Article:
19. Onyekachi Umah, “Is Nigerian Police to Investigate Cases of Missing Persons After 24 hours?” (LearnNigerianLaws.com, 11 May 2021) <https://learnnigerianlaws.com/is-nigerian-police-to-investigate-cases-of-missing-persons-after-24-hours/> accessed 25 May 2021.
  20. Onyekachi Umah, “An Alternative to Courts for Human Rights Cases” (LearnNigerianLaws.com, 14 May 2021) <https://learnnigerianlaws.com/an-alternative-to-courts-for-human-rights-cases/> accessed 23 May 2021. 
  21. Onyekachi Umah, “Stripping Suspects Naked is Torture and it’s a Crime” (LearnNigerianLaws.com, 16 February 2021) <https://learnnigerianlaws.com/stripping-suspects-naked-is-torture-and-its-a-crime/> accessed 23 May 2021
  22. Onyekachi Umah, “Can Police Punish Unlawful Protesters?” (LearnNigerianLaws.com, 15 February 2021) <https://learnnigerianlaws.com/can-police-punish-unlawful-protesters/> accessed 23 May 2021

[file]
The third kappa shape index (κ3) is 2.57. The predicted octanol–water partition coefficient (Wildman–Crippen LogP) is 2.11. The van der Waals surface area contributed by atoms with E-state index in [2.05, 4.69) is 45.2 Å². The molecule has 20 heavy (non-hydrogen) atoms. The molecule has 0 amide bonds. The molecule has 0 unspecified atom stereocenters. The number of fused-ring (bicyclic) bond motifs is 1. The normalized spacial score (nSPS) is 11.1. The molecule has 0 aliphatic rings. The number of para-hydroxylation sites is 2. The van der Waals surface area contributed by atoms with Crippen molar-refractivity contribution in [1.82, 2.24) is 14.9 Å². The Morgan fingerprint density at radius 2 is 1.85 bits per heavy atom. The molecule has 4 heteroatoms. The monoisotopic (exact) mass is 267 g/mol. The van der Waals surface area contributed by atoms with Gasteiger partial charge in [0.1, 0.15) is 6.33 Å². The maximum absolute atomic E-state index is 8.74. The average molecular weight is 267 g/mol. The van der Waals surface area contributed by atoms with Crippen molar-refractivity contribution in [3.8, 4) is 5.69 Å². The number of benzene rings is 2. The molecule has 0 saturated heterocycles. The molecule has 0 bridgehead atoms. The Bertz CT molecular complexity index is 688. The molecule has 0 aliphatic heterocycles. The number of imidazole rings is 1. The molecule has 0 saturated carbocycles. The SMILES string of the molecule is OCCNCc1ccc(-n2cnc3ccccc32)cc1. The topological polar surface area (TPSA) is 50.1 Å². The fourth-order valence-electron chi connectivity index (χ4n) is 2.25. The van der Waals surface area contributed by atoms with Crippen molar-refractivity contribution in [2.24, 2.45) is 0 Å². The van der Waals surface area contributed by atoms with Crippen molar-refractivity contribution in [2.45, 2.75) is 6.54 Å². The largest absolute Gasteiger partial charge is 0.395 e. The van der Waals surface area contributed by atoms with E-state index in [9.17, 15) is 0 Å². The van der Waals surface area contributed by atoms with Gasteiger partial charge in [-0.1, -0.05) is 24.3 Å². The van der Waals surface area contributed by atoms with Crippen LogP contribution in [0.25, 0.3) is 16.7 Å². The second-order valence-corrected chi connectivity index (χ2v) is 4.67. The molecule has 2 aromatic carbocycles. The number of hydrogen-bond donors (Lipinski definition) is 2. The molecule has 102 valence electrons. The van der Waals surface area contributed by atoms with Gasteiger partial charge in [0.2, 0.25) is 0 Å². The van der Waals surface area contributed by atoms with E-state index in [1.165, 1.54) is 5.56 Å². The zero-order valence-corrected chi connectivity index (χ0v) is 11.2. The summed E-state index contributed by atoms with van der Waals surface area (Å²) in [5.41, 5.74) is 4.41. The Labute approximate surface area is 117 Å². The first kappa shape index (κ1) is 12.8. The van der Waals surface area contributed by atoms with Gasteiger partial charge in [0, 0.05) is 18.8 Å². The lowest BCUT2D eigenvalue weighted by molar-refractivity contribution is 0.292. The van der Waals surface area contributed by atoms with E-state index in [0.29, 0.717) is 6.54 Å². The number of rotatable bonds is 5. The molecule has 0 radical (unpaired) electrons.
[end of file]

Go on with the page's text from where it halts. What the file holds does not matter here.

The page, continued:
23. Onyekachi Umah, “When Can A Protest Become A Riot?” (LearnNigerianLaws.com, 6 November 2020) <https://learnnigerianlaws.com/when-can-a-protest-become-a-riot/> 23 May 2021
  24. Onyekachi Umah, “#EndSarsNow: Punishment For Police (SARS) Torture” (LearnNigerianLaws.com, 6 October 2020) <https://learnnigerianlaws.com/endsarsnow-punishment-for-police-sars-torture/> accessed 23 May 2021
  25. Onyekachi Umah, “#EndSarsNow: Nigeria Police Lacks Power To Punish” (LearnNigerianLaws.com, 7 October 2020) <https://learnnigerianlaws.com/endsarsnow-nigeria-police-lacks-power-to-punish/> accessed 23 May 2021
  26. Onyekachi Umah, “#EndPoliceBrutality: How To Sue the Nigeria Police Force and Police Officers” (LearnNigerianLaws.com, 14 October 2020) <https://learnnigerianlaws.com/endpolicebrutality-how-to-sue-the-nigeria-police-force-and-police-officers/> accessed 23 May 2021